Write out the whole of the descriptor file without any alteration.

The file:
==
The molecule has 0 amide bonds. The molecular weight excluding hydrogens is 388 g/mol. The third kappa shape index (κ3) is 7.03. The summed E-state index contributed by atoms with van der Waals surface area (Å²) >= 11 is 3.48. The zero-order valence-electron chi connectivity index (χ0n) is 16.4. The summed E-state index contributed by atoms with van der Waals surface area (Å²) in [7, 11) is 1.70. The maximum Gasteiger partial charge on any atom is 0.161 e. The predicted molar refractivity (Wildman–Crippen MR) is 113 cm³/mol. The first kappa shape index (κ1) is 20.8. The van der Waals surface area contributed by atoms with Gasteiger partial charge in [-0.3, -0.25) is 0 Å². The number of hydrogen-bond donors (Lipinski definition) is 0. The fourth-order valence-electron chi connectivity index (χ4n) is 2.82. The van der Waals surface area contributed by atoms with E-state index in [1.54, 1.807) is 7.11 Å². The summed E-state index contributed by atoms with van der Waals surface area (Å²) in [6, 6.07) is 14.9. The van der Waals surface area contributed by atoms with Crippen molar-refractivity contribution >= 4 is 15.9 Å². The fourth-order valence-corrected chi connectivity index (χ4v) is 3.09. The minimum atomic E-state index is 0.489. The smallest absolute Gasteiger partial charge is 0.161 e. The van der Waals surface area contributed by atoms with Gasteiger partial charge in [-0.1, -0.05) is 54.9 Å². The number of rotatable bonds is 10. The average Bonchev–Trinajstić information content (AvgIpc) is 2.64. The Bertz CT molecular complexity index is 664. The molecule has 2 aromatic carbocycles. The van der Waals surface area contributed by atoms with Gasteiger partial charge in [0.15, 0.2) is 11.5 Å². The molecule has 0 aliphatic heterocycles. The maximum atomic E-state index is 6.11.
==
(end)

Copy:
The molecule has 0 amide bonds. The molecular weight excluding hydrogens is 388 g/mol. The third kappa shape index (κ3) is 7.03. The summed E-state index contributed by atoms with van der Waals surface area (Å²) >= 11 is 3.48. The zero-order valence-electron chi connectivity index (χ0n) is 16.4. The summed E-state index contributed by atoms with van der Waals surface area (Å²) in [7, 11) is 1.70. The maximum Gasteiger partial charge on any atom is 0.161 e. The predicted molar refractivity (Wildman–Crippen MR) is 113 cm³/mol. The first kappa shape index (κ1) is 20.8. The van der Waals surface area contributed by atoms with Gasteiger partial charge in [-0.3, -0.25) is 0 Å². The number of hydrogen-bond donors (Lipinski definition) is 0. The fourth-order valence-electron chi connectivity index (χ4n) is 2.82. The van der Waals surface area contributed by atoms with E-state index in [1.54, 1.807) is 7.11 Å². The summed E-state index contributed by atoms with van der Waals surface area (Å²) in [6, 6.07) is 14.9. The van der Waals surface area contributed by atoms with Crippen molar-refractivity contribution >= 4 is 15.9 Å². The fourth-order valence-corrected chi connectivity index (χ4v) is 3.09. The minimum atomic E-state index is 0.489. The smallest absolute Gasteiger partial charge is 0.161 e. The van der Waals surface area contributed by atoms with Gasteiger partial charge in [-0.1, -0.05) is 54.9 Å². The number of rotatable bonds is 10. The average Bonchev–Trinajstić information content (AvgIpc) is 2.64. The Bertz CT molecular complexity index is 664. The molecule has 2 aromatic carbocycles. The van der Waals surface area contributed by atoms with Gasteiger partial charge in [0.15, 0.2) is 11.5 Å². The molecule has 0 aliphatic heterocycles. The maximum atomic E-state index is 6.11.